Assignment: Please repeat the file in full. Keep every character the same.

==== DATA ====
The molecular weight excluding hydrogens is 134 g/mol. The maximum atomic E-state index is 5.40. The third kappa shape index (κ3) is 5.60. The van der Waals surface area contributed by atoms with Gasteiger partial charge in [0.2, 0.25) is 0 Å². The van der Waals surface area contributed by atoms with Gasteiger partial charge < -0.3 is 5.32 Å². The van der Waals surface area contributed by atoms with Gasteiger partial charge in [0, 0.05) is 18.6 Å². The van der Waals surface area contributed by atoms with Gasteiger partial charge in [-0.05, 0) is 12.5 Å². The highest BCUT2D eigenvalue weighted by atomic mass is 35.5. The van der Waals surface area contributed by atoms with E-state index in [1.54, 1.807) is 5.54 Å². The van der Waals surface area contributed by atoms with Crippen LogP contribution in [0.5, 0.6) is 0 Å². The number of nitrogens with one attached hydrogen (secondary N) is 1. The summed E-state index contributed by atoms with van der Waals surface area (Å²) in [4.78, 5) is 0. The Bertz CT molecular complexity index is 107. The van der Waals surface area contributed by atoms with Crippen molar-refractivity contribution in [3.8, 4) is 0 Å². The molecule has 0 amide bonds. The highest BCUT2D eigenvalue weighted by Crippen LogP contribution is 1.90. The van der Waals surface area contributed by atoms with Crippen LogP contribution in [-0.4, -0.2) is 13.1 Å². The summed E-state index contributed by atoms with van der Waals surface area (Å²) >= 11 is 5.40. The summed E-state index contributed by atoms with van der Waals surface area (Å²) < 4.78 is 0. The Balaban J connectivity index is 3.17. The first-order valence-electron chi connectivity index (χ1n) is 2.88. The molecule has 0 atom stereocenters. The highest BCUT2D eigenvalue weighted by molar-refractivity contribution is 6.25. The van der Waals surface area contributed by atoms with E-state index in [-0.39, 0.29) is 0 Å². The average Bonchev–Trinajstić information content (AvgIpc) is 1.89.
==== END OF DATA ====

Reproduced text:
The molecular weight excluding hydrogens is 134 g/mol. The maximum atomic E-state index is 5.40. The third kappa shape index (κ3) is 5.60. The van der Waals surface area contributed by atoms with Gasteiger partial charge in [0.2, 0.25) is 0 Å². The van der Waals surface area contributed by atoms with Gasteiger partial charge < -0.3 is 5.32 Å². The van der Waals surface area contributed by atoms with Gasteiger partial charge in [0, 0.05) is 18.6 Å². The van der Waals surface area contributed by atoms with Gasteiger partial charge in [-0.05, 0) is 12.5 Å². The highest BCUT2D eigenvalue weighted by atomic mass is 35.5. The van der Waals surface area contributed by atoms with E-state index in [1.54, 1.807) is 5.54 Å². The van der Waals surface area contributed by atoms with Crippen LogP contribution in [0.5, 0.6) is 0 Å². The number of nitrogens with one attached hydrogen (secondary N) is 1. The summed E-state index contributed by atoms with van der Waals surface area (Å²) in [4.78, 5) is 0. The Bertz CT molecular complexity index is 107. The van der Waals surface area contributed by atoms with Crippen molar-refractivity contribution in [3.8, 4) is 0 Å². The molecule has 0 amide bonds. The highest BCUT2D eigenvalue weighted by Crippen LogP contribution is 1.90. The van der Waals surface area contributed by atoms with Crippen LogP contribution in [-0.4, -0.2) is 13.1 Å². The summed E-state index contributed by atoms with van der Waals surface area (Å²) >= 11 is 5.40. The summed E-state index contributed by atoms with van der Waals surface area (Å²) < 4.78 is 0. The Balaban J connectivity index is 3.17. The first-order valence-electron chi connectivity index (χ1n) is 2.88. The molecule has 0 atom stereocenters. The highest BCUT2D eigenvalue weighted by molar-refractivity contribution is 6.25. The van der Waals surface area contributed by atoms with E-state index in [-0.39, 0.29) is 0 Å². The average Bonchev–Trinajstić information content (AvgIpc) is 1.89.